The lack of a well-funded network a few years back was one reason MG didn’t bring over the more premium-angled Marvel R compact SUV, which is being sold in continental markets. Executives didn’t think customers could be persuaded to part with £45k plus to someone operating out of a “little more than a house with a conservatory” attached, Pigounakis says, adding that it was probably the wrong decision given the strength of the network today. “Tragically we could sell 6-7,000 a year now.” The next one will make it here, he adds.
It’s not all rosy in the world of MG ownership. Early customers of the MG 4 have complained of oil leaks from the reduction gearbox and have complained on forums about the lack of communication from MG.
But momentum is with MG, and next April we’ll finally see the new electric roadster that’s been long promised to provide the missing link to the brand’s sports car past. More relevant, however, is the MG 4 with its price, all-round competence (bar the oil leak, something MG now says is fixed) and perhaps more importantly, its availability. MG is quoting waiting times of 10-12 weeks, compared with 9-10 months for the ZS EV.
The way MG has hit the accelerator in a time of crisis in the industry is reminiscent of Hyundai and its break-neck sprint to get i10s to scrappage customers after the financial crisis in 2009. Just as Hyundai is now part of the mainstream, so MG looks to have used the post Covid supply chain crisis to achieve the same.
What’s coming from MG
“Project E” roadster (pictured in Autocar render above). The sports car previewed by the Cyberster concept will finally arrive in the first half of 2024, available with two-wheel-drive – likely to the rear wheels – or in “very high performance” dual motor, all-wheel-drive specification. Expect pricing around the £45-60,000 mark.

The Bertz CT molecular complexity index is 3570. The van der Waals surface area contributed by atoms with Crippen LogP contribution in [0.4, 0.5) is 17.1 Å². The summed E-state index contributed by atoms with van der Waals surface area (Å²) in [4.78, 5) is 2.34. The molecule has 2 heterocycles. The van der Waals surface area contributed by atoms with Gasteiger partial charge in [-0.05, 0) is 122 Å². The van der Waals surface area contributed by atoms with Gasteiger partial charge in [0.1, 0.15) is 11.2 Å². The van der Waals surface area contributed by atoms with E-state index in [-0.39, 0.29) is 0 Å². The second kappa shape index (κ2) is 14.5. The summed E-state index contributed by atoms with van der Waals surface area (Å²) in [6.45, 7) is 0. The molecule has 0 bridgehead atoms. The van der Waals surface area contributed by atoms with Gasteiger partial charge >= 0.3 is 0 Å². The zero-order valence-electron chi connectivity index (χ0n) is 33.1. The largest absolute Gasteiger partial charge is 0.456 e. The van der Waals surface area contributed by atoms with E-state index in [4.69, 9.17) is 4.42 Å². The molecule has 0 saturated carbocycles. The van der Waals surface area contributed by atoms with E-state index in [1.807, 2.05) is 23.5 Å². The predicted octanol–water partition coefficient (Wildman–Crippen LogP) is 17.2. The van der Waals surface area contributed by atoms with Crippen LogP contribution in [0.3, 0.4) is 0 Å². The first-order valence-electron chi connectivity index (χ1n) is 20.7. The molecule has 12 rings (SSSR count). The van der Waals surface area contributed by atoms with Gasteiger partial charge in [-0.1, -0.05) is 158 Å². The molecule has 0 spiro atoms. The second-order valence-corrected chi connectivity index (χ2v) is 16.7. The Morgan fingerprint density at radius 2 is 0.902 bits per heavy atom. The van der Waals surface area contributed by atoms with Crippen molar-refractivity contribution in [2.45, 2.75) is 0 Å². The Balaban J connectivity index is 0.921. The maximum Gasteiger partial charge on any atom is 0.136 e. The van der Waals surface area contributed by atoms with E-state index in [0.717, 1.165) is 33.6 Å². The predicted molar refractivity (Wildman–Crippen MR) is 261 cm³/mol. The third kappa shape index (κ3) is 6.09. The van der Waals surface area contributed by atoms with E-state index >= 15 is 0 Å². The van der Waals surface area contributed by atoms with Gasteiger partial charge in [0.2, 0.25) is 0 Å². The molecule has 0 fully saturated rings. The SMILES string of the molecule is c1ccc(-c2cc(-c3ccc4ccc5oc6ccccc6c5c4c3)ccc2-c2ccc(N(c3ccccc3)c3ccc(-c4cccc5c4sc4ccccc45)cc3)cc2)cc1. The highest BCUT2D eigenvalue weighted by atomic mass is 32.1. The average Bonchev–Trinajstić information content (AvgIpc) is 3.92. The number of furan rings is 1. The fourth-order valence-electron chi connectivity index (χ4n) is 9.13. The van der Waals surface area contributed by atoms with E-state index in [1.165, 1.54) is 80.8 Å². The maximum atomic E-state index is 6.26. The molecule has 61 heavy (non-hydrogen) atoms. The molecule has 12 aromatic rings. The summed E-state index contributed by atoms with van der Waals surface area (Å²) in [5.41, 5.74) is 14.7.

MG 3 hybrid
MG will stick with petrol power for the replacement for the MG 3 supermini, which will arrive sometime before the end 2024, replacing the ancient current car. However, it will likely be hybridised to reduce CO2 emissions.
The current HS compact SUV will also be replaced before the end of 2024, MG said, likely by what’s badged as MG One, a striking petrol-powered SUV which has just gone on sale in China.
MG Marvel R
We won’t get the current version, on sale in left hand drive markets across Europe, but we will get the next, likely built on the same Modular Scalable Platform as the MG 4.
As with all the rest of the range, bar the MG 4, the ZS will be replaced by the end of 2024.
New MG 5
Coming before the end of 2024, likely again based on the Modular Scalable Platform.